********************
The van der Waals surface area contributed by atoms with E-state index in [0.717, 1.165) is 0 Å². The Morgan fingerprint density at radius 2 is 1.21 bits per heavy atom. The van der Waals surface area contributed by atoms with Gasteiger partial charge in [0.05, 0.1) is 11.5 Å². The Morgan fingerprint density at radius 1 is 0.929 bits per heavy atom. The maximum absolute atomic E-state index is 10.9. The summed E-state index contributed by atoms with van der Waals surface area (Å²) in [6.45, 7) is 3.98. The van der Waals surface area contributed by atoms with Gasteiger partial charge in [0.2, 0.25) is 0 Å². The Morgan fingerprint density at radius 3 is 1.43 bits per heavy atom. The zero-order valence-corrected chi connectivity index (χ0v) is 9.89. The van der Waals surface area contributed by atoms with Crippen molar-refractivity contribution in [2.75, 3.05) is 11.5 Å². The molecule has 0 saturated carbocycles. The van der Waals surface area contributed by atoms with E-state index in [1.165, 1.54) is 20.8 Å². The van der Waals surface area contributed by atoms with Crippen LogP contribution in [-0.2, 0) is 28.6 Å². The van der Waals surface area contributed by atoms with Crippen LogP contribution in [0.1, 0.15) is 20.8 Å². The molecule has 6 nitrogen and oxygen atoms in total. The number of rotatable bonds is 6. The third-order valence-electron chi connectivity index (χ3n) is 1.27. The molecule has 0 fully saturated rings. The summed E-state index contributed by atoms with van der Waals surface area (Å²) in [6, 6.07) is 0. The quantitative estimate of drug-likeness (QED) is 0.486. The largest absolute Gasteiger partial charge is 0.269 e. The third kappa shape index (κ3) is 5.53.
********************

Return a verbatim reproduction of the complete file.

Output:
The van der Waals surface area contributed by atoms with E-state index in [0.717, 1.165) is 0 Å². The Morgan fingerprint density at radius 2 is 1.21 bits per heavy atom. The van der Waals surface area contributed by atoms with Gasteiger partial charge in [0.05, 0.1) is 11.5 Å². The Morgan fingerprint density at radius 1 is 0.929 bits per heavy atom. The maximum absolute atomic E-state index is 10.9. The summed E-state index contributed by atoms with van der Waals surface area (Å²) in [6.45, 7) is 3.98. The van der Waals surface area contributed by atoms with Gasteiger partial charge in [0.2, 0.25) is 0 Å². The Morgan fingerprint density at radius 3 is 1.43 bits per heavy atom. The zero-order valence-corrected chi connectivity index (χ0v) is 9.89. The van der Waals surface area contributed by atoms with Crippen molar-refractivity contribution in [2.75, 3.05) is 11.5 Å². The molecule has 0 saturated carbocycles. The van der Waals surface area contributed by atoms with E-state index in [1.165, 1.54) is 20.8 Å². The van der Waals surface area contributed by atoms with Crippen LogP contribution in [-0.2, 0) is 28.6 Å². The van der Waals surface area contributed by atoms with Crippen LogP contribution in [0.1, 0.15) is 20.8 Å². The molecule has 6 nitrogen and oxygen atoms in total. The number of rotatable bonds is 6. The third-order valence-electron chi connectivity index (χ3n) is 1.27. The molecule has 0 fully saturated rings. The summed E-state index contributed by atoms with van der Waals surface area (Å²) in [6, 6.07) is 0. The quantitative estimate of drug-likeness (QED) is 0.486. The largest absolute Gasteiger partial charge is 0.269 e. The third kappa shape index (κ3) is 5.53.